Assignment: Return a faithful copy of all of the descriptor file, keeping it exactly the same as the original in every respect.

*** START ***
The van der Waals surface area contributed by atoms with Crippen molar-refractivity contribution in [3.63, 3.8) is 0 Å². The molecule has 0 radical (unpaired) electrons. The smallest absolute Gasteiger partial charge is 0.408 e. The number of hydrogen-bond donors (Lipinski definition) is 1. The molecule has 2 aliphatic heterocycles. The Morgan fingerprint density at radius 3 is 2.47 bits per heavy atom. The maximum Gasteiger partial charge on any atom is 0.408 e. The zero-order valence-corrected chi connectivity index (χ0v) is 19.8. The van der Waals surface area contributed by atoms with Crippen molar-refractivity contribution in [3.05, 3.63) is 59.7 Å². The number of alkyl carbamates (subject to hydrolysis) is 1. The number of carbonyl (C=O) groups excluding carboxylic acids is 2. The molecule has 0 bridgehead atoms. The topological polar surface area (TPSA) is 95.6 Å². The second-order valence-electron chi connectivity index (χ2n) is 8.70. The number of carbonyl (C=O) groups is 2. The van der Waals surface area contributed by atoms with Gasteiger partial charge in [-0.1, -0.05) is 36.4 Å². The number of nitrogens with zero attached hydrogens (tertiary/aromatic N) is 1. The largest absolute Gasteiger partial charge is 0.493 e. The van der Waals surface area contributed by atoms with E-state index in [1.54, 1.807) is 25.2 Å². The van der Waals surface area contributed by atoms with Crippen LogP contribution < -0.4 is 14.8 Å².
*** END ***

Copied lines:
The van der Waals surface area contributed by atoms with Crippen molar-refractivity contribution in [3.63, 3.8) is 0 Å². The molecule has 0 radical (unpaired) electrons. The smallest absolute Gasteiger partial charge is 0.408 e. The number of hydrogen-bond donors (Lipinski definition) is 1. The molecule has 2 aliphatic heterocycles. The Morgan fingerprint density at radius 3 is 2.47 bits per heavy atom. The maximum Gasteiger partial charge on any atom is 0.408 e. The zero-order valence-corrected chi connectivity index (χ0v) is 19.8. The van der Waals surface area contributed by atoms with Crippen molar-refractivity contribution in [3.05, 3.63) is 59.7 Å². The number of alkyl carbamates (subject to hydrolysis) is 1. The number of carbonyl (C=O) groups excluding carboxylic acids is 2. The molecule has 0 bridgehead atoms. The topological polar surface area (TPSA) is 95.6 Å². The second-order valence-electron chi connectivity index (χ2n) is 8.70. The number of carbonyl (C=O) groups is 2. The van der Waals surface area contributed by atoms with Gasteiger partial charge in [-0.1, -0.05) is 36.4 Å². The number of nitrogens with zero attached hydrogens (tertiary/aromatic N) is 1. The largest absolute Gasteiger partial charge is 0.493 e. The van der Waals surface area contributed by atoms with E-state index in [1.54, 1.807) is 25.2 Å². The van der Waals surface area contributed by atoms with Crippen LogP contribution < -0.4 is 14.8 Å².